We’ve discussed the concept of integrated marketing a lot over the past few weeks, but what’s theory without practice? In this edition of The Roundup, we’re investigating real life examples of integrated marketing and its success.
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The Article: 4 Successful Integrated Marketing Communications Examples
The original idea of the term “integrated marketing” was to “blur the lines that separate creative, media, television, radio, and print,” according to Tony Wright, CEO of marketing firm WrightIMC, on Search Engine Journal. “Then along came digital marketing.”
The result “became a bit muddled,” but integrated marketing is now recognized as a way to incorporate all types of communications to resonate with the audience.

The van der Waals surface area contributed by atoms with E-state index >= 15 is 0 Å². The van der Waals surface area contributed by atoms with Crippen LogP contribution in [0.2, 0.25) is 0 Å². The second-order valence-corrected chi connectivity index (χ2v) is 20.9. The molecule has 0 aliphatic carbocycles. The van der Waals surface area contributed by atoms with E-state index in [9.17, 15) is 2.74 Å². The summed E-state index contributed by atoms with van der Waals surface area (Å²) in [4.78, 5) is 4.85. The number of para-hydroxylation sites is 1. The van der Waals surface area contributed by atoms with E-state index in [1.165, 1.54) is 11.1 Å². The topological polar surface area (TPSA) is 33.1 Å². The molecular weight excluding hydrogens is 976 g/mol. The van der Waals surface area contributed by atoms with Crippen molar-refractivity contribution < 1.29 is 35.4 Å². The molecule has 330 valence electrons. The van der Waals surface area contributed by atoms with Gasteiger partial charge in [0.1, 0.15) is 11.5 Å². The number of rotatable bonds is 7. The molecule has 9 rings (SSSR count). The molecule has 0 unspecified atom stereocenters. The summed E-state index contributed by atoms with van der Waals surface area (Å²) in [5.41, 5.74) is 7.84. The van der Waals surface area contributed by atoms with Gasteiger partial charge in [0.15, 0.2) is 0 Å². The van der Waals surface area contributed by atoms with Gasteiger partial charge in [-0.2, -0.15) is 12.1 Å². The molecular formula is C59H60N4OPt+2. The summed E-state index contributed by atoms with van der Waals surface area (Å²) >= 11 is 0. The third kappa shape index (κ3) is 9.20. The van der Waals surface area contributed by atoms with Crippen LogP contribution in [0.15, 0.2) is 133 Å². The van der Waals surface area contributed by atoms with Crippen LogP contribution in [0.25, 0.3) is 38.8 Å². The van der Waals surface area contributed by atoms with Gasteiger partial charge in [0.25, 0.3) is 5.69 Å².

Integrated Marketing is an approach to creating a unified and seamless experience for consumers to interact with the brand/enterprise; it attempts to meld all aspects of marketing communication such as advertising, sales promotion, public relations, direct marketing, and social media, through their respective mix of tactics, methods, channels, media, and activities, so that all work together as a unified force. It is a process designed to ensure that all messaging and communications strategies are consistent across all channels and are centered on the customer.
Data & Marketing Association
Here are some examples of integrated marketing campaigns that successfully combine marketing communications and tactics to provide a unified experience.
4 Successful Integrated Marketing Campaigns
1. Always #LikeAGirl